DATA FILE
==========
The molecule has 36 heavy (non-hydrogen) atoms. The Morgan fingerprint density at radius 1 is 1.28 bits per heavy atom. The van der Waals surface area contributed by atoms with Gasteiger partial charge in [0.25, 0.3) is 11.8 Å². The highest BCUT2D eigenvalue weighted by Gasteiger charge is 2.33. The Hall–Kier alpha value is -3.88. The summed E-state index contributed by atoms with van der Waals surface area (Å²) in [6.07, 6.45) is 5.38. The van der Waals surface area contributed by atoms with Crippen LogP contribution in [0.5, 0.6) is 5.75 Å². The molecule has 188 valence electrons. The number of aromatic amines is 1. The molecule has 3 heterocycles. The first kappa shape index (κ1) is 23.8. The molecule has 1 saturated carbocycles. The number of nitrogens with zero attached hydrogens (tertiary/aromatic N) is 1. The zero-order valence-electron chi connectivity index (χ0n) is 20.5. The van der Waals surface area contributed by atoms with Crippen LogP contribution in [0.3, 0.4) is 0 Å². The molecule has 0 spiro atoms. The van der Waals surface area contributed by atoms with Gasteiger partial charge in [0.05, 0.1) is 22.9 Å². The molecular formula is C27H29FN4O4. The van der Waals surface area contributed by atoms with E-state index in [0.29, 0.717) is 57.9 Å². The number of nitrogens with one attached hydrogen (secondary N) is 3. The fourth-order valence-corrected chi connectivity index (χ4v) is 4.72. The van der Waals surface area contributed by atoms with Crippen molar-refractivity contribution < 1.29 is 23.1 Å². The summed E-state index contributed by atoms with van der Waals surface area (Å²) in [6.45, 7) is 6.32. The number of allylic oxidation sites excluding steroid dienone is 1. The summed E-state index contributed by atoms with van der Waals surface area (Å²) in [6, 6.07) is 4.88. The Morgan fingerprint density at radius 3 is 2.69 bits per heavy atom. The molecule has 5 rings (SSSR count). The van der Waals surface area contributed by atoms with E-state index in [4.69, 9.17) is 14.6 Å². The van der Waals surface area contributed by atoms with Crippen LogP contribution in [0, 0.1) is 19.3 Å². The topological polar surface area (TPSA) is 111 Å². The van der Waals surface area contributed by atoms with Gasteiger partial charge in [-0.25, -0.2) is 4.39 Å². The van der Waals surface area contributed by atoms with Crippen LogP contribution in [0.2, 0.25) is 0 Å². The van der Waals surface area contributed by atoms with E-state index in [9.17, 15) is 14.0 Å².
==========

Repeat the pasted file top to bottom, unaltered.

The molecule has 36 heavy (non-hydrogen) atoms. The Morgan fingerprint density at radius 1 is 1.28 bits per heavy atom. The van der Waals surface area contributed by atoms with Gasteiger partial charge in [0.25, 0.3) is 11.8 Å². The highest BCUT2D eigenvalue weighted by Gasteiger charge is 2.33. The Hall–Kier alpha value is -3.88. The summed E-state index contributed by atoms with van der Waals surface area (Å²) in [6.07, 6.45) is 5.38. The van der Waals surface area contributed by atoms with Crippen LogP contribution in [0.5, 0.6) is 5.75 Å². The molecule has 188 valence electrons. The number of aromatic amines is 1. The molecule has 3 heterocycles. The first kappa shape index (κ1) is 23.8. The molecule has 1 saturated carbocycles. The number of nitrogens with zero attached hydrogens (tertiary/aromatic N) is 1. The zero-order valence-electron chi connectivity index (χ0n) is 20.5. The van der Waals surface area contributed by atoms with Crippen LogP contribution in [0.3, 0.4) is 0 Å². The molecule has 0 spiro atoms. The van der Waals surface area contributed by atoms with Gasteiger partial charge in [0.05, 0.1) is 22.9 Å². The molecular formula is C27H29FN4O4. The van der Waals surface area contributed by atoms with E-state index in [0.29, 0.717) is 57.9 Å². The number of nitrogens with one attached hydrogen (secondary N) is 3. The fourth-order valence-corrected chi connectivity index (χ4v) is 4.72. The van der Waals surface area contributed by atoms with Crippen molar-refractivity contribution < 1.29 is 23.1 Å². The summed E-state index contributed by atoms with van der Waals surface area (Å²) in [6.45, 7) is 6.32. The number of allylic oxidation sites excluding steroid dienone is 1. The summed E-state index contributed by atoms with van der Waals surface area (Å²) in [6, 6.07) is 4.88. The Morgan fingerprint density at radius 3 is 2.69 bits per heavy atom. The molecule has 5 rings (SSSR count). The van der Waals surface area contributed by atoms with E-state index in [4.69, 9.17) is 14.6 Å². The van der Waals surface area contributed by atoms with Crippen LogP contribution in [0, 0.1) is 19.3 Å². The topological polar surface area (TPSA) is 111 Å². The van der Waals surface area contributed by atoms with Gasteiger partial charge in [-0.25, -0.2) is 4.39 Å². The van der Waals surface area contributed by atoms with Crippen LogP contribution in [0.2, 0.25) is 0 Å². The van der Waals surface area contributed by atoms with E-state index in [9.17, 15) is 14.0 Å².